“The belief is that by Wednesday boats can be begin sailing under phase one but not clear on the capacities,” said Long Island edition editor Fred Golofaro on Memorial Day, explaining that New York Governor Andrew Cuomo is still looking at phased opening statistics for Suffolk and Nassau counties that need to meet a certain threshold for reopening business. A set of Commercial Fishing Services and For-Hire Vessels Guidelines issued by the state noted that no more than the maximum number of people who can safely maintain an appropriate social distance of 6 feet onboard for-hire boats - inclusive of both crew and passengers, unless all are members of the same household – would be allowed.

(UPDATED 06/17/20) On June 17, the NJ Office of Emergency Management is expected to post new regulations online allowing headboat operators to increase onboard capacity. On May 22, New Jersey Governor Phil Murphy signed an executive order allowing up 25 persons onboard for-hire vessels in the state. The governor had earlier made an announcement that for-hire operations could resume in New Jersey effective May 17 with a capacity limit of 10 persons; five days later he upped the onboard capacity to 25 in time for New Jersey’s fluke opener heading into the Memorial Day weekend

(UPDATED 05/29/20) Effective 8 a.m. on May 29, Delaware for-hire boats are once again allowed to sail with customers, while following an onboard capacity limit of up to 30% occupancy while ensuring 6 feet radius around individual household units. According to the Delaware state guidelines issued received by The Fisherman on May 29, the state of Delaware also requires staff and guests to undergo health screening based on DPH guidance available.

On May 25, The Fisherman’s Delaware-based field editor Eric Burnley said the governor didn’t seem to be budging on for-hire fishing in the First State. “Delaware Governor John Carney has yet to open the charter and head boat business,” Burnley noted, adding “With New Jersey and Maryland both opening their marine industry it puts Delaware captains in a very bad place losing business to those states.” Over the Memorial Day weekend, Capt. Bob Trowbridge of the Captain’s Lady out of Bowers Beach, DE was stopped twice by Delaware Department of Natural Resources and Environmental Control (DNREC) police units for running trips. “I’ve been issued a cease and desist, and they didn’t take me away, but they legally arrested me (Saturday) night and now I have to wait for a court appearance,” Capt. Trowbridge told the Delaware State News. “We ran again (Sunday), so they issued me my third and final cease and desist. I have another court appearance (Sunday night).”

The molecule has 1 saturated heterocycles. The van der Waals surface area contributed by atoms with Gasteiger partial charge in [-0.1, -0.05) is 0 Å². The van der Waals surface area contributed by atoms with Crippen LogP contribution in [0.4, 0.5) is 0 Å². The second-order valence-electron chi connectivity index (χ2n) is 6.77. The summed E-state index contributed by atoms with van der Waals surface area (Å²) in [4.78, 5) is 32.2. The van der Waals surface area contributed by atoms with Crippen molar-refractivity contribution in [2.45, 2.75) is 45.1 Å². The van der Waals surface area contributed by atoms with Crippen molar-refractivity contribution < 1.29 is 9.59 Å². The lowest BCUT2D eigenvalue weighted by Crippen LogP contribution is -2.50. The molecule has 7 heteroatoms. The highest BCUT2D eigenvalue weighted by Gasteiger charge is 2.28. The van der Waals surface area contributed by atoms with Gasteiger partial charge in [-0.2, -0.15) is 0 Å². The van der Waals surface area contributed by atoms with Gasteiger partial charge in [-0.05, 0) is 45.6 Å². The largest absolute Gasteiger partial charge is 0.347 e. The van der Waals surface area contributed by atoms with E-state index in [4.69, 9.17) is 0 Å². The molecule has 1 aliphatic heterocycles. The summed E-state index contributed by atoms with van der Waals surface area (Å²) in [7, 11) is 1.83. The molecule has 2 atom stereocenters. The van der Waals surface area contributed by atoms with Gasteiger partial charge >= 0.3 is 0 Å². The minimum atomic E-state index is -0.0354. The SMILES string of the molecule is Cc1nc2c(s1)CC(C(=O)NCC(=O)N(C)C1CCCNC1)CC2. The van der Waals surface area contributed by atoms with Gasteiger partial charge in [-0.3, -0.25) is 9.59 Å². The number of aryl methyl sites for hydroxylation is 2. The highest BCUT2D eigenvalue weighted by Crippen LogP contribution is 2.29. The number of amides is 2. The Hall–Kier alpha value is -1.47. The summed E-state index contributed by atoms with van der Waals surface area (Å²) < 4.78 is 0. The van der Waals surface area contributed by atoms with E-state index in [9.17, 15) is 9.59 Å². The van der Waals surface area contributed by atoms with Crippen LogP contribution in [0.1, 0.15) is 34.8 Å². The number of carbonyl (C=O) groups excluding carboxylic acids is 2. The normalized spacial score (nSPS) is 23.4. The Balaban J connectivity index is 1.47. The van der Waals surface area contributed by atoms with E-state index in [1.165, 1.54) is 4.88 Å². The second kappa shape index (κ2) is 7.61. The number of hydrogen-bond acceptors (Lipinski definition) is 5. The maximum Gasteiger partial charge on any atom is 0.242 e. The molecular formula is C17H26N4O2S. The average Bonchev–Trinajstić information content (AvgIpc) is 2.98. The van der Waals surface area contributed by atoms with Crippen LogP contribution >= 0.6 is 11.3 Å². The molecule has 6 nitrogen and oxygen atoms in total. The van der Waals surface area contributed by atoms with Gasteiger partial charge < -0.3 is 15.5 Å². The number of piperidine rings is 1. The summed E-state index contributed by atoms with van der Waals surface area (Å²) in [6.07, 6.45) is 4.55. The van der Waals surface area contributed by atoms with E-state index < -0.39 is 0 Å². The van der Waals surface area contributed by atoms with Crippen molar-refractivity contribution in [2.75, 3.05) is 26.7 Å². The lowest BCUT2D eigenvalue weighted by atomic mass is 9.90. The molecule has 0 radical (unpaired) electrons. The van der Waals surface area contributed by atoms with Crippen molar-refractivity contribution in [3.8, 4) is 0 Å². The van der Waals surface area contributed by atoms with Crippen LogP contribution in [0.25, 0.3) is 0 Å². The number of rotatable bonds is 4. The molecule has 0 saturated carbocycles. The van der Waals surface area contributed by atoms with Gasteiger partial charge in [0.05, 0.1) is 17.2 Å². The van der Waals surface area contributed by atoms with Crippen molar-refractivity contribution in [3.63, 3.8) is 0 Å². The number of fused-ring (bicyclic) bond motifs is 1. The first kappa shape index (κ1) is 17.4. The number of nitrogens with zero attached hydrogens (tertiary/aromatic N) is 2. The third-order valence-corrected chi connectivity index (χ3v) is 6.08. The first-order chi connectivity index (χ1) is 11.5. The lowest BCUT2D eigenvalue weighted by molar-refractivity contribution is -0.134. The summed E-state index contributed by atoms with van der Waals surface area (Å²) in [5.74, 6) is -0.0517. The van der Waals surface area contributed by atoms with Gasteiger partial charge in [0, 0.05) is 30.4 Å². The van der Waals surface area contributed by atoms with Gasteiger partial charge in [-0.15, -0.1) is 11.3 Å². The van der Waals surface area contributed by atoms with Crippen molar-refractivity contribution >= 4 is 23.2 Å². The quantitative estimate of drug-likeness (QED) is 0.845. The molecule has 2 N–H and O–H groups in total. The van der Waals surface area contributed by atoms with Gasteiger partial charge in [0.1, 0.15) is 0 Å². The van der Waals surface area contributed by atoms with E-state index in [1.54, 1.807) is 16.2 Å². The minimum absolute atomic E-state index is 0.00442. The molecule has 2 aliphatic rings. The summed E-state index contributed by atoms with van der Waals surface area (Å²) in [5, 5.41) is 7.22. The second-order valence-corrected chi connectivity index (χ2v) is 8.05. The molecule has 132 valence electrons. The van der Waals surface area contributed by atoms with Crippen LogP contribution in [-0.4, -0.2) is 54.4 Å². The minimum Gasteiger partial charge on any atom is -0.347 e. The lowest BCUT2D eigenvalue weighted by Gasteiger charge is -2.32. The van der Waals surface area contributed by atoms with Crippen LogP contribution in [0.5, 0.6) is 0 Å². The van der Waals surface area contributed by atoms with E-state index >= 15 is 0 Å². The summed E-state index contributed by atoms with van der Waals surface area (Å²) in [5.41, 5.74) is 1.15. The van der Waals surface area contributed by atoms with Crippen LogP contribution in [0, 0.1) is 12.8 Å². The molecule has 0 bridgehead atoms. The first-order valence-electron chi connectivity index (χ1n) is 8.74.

Kent County Levy Court Commissioner Eric Buckson who was at the dock when DNREC officials met the boat on Saturday night later posted the following to Facebook: “The captain limited the patrons to less than 20% of the boats assigned capacity, and required temp checks, masks, social distancing, kept folks outside, and cleaned bathrooms hourly (more than the WAWA you and I went into this week)...also, NJ has allowed charter boats to operate...what is the difference? Nothing other than NJ had a charter lobbyist push for an industry and Delaware did not...this is a small industry, but for those in the industry, it is the world to them...who you know matters...only wish I had more juice.”

The latest guidelines effective as of May 15 by way of Maryland’s Governor Larry Hogan state that no more than 10 people may be on a boat at one time, including captain and crew, when fishing.

Stay tuned to TheFisherman.com for regular updates on fishing news and information throughout the region, and be sure to sign up for our free eNewsletter to get receive our biweekly email alerts with news, fishing reports and weekend forecasts.